December 28, 2023

O2: Power of Breath

dr. sci. Almir Maljević, founder at PFHSC centre
Oxygen is the molecule of life, integral to every reaction in our bodies crucial for sustaining life and movement. It is the foundational element for a long and quality life. Without oxygen, death is inevitable. Fortunately, our bodies possess a unique "computer" system enabling us to breathe without consciously thinking about it. Our brain and neurons ensure the seamless exchange of oxygen and the transport of oxygenated blood throughout every cell in our bodies.

Oxygen Chain

To better comprehend the statement "Oxygen is the molecule of life," one must first understand how and why our bodies utilize oxygen. Oxygen serves as a catalyst for releasing energy in every cell, necessary for life and movement. This process involves using oxygen to oxidize or, in other words, "burn" the nutrients we consume, primarily fats and carbohydrates. Essentially, the "burning" process closely resembles what occurs in a fireplace when you ignite a piece of wood; oxygen, interacting with wood in a chemical reaction, releases energy, in this case, heat. Oxidizing nutrients releases energy that our cells use to stay alive, move, and perform other vital functions like breathing, digestion, heartbeat, and brain function. Although this process may sound simple, it involves several systems in our bodies and engages most key organs.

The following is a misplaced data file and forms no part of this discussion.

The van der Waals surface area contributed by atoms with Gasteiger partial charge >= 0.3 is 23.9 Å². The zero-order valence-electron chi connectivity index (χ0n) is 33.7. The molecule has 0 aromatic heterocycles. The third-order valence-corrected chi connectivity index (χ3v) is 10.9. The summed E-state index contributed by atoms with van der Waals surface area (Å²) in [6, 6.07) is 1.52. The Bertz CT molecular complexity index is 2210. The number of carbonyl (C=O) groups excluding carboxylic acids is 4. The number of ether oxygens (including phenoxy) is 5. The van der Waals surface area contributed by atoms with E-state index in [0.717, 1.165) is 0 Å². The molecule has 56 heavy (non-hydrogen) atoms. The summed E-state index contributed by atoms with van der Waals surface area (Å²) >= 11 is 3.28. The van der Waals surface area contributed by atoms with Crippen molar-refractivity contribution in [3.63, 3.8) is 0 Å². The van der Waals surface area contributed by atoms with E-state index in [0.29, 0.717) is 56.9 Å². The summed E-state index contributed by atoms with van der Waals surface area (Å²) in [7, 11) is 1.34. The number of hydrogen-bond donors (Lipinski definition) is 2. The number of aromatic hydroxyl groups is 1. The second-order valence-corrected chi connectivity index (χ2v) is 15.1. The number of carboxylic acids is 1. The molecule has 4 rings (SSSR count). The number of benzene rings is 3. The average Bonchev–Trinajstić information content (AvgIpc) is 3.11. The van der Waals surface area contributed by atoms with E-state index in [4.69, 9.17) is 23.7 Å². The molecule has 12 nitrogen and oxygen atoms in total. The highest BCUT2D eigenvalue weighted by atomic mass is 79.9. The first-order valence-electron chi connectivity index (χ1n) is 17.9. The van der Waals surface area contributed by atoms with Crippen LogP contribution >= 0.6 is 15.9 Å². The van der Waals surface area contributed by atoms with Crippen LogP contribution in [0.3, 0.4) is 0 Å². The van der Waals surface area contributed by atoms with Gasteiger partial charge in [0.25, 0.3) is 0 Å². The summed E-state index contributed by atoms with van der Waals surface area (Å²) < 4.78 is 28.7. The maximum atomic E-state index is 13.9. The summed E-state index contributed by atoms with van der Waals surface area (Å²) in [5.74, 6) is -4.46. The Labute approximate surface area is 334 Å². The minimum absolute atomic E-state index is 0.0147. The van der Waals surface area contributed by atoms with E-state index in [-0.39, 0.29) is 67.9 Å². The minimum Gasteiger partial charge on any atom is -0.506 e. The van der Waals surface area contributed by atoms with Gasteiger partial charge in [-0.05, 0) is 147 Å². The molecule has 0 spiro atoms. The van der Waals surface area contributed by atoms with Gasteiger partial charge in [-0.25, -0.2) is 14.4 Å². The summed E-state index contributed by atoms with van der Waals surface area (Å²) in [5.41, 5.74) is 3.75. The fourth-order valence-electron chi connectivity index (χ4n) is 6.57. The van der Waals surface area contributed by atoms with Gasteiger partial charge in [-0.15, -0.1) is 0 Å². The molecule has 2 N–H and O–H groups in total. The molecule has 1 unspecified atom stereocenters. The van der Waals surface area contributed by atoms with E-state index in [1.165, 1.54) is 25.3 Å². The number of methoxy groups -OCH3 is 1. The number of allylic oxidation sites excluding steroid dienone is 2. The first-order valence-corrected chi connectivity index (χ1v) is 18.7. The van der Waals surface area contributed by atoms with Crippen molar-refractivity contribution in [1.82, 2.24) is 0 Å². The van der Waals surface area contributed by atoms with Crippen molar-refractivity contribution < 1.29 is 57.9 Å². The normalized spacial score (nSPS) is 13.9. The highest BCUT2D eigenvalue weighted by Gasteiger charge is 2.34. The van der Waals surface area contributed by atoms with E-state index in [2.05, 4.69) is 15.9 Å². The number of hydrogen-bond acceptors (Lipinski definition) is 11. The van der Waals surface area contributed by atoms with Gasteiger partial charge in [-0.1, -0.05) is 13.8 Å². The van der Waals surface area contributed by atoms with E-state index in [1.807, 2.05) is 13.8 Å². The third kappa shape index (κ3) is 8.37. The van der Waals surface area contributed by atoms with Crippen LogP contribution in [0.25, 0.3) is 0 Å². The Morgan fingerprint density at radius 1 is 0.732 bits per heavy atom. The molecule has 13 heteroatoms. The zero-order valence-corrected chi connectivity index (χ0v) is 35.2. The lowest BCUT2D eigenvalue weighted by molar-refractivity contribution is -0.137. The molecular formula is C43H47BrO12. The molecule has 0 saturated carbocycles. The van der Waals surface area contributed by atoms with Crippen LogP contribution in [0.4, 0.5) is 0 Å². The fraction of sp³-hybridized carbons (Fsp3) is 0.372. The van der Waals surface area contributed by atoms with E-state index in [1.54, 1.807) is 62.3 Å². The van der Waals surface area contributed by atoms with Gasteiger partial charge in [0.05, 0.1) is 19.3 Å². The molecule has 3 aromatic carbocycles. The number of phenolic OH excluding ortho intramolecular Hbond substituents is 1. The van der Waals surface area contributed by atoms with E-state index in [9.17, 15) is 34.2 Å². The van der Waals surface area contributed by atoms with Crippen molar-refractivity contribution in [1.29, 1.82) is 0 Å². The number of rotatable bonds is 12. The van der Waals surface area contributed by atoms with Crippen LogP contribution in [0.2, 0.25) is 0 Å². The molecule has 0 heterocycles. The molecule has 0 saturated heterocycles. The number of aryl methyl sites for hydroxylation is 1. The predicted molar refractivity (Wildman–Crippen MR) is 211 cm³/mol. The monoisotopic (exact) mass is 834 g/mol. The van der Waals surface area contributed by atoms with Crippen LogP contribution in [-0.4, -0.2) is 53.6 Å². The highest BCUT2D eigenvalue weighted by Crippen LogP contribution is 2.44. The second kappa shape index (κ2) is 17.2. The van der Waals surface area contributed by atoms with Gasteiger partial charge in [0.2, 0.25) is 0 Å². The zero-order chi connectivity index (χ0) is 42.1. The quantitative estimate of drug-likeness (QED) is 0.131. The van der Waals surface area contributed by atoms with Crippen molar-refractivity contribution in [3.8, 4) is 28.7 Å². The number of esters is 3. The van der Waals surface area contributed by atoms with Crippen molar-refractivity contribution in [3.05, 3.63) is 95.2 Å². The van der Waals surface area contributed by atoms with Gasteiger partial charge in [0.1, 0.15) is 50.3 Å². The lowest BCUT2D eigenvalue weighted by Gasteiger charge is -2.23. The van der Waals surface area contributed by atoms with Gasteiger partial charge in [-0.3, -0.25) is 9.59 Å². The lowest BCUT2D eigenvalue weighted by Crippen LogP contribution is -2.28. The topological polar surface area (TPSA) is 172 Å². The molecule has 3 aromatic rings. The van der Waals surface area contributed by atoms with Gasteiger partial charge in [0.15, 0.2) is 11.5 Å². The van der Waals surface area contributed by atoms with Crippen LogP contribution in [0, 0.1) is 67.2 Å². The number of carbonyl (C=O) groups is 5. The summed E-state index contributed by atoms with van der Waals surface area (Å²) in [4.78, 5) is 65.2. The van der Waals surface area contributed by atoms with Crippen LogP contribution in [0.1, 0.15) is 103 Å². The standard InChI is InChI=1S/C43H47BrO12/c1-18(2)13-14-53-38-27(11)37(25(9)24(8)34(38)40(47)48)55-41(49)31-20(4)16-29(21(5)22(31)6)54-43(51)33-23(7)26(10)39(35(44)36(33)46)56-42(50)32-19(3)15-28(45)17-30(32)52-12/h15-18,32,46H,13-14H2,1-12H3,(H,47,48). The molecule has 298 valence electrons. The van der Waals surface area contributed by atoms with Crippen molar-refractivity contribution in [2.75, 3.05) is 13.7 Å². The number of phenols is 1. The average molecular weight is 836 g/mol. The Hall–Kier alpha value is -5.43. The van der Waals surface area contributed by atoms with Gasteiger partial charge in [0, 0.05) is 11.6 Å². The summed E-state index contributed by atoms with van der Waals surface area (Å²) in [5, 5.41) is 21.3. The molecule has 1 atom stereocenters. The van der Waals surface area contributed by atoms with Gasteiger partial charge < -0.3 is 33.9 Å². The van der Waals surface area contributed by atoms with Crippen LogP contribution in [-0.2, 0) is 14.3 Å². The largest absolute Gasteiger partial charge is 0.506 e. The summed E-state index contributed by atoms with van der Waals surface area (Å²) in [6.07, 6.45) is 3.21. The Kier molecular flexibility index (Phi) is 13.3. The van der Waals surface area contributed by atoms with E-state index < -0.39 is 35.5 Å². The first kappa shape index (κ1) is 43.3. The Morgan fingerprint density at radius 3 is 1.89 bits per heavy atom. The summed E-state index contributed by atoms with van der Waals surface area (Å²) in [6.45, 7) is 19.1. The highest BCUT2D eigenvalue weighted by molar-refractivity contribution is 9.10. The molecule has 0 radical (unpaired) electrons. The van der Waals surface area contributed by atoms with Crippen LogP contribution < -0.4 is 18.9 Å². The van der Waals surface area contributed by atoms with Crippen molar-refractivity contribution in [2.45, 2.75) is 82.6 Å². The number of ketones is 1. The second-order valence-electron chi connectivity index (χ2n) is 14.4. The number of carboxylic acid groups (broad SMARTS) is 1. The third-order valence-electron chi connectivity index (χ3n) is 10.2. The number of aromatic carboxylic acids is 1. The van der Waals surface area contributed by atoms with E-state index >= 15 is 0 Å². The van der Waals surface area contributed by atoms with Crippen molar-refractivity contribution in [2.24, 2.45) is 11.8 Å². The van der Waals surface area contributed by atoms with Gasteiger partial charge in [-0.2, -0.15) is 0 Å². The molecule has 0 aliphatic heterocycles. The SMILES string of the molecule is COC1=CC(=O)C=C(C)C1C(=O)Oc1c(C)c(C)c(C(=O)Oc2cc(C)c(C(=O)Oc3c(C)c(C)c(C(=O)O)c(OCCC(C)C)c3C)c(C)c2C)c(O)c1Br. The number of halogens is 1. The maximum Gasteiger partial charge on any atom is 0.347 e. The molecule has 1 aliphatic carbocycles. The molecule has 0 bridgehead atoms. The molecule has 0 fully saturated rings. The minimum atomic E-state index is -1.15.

How does the process work? First, oxygen molecules enter the lungs through inhalation. Lungs then absorb oxygen molecules through specialized membranes called alveoli and transfer them into the bloodstream. Their transfer into the bloodstream occurs through a specialized hormone called hemoglobin, which can attract and retain oxygen molecules on its surface, acting as a transportation mechanism. As hemoglobin attracts oxygen molecules, the blood becomes rich in oxygen that can be distributed throughout the body. Oxygen-rich blood is pumped through the body with the help of the heart, assisting oxygen molecules in reaching every cell.
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Metabolic resting testing 

When oxygen molecules reach their destination, they separate from hemoglobin and enter the cell. Within the cell, there are dedicated systems called mitochondria responsible for using the newly received oxygen to oxidize and break down the fats and carbohydrates we have consumed. Breaking down fats and carbohydrates releases energy used to maintain the appropriate temperature in our bodies and facilitate movement (e.g., working, walking, or exercising). The oxidation of fats and carbohydrates releases carbon dioxide (CO2), which needs to be cleared from our bodies. Consequently, CO2 is expelled from the cell and released into the bloodstream, where it is transferred back to the lungs. Finally, it is expelled into the environment through exhalation. This process is also known as aerobic metabolic respiration, cellular respiration, or aerobic metabolism and constitutes more than 95% of our total energy production.

It's crucial to note from the above-described metabolic process that we call metabolism that four significant systems are involved in the absorption, delivery, and utilization of oxygen in burning fats and carbohydrates: lungs, heart, blood, and cells. This means that any disruption in any of these four components, the heart, blood, lungs, or cells, can directly relate to the occurrence of metabolic disorders, which can have far-reaching consequences for health. 
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Metabolic stress testing

Chronic Diseases and the Oxygen Chain

Chronic diseases are usually conditions caused by lifestyle factors such as poor diet, lack of exercise, or smoking, leading to a continuous decline in the quality and duration of life. The four most common deadly chronic conditions are heart disease, lung disease, cancer, and diabetes.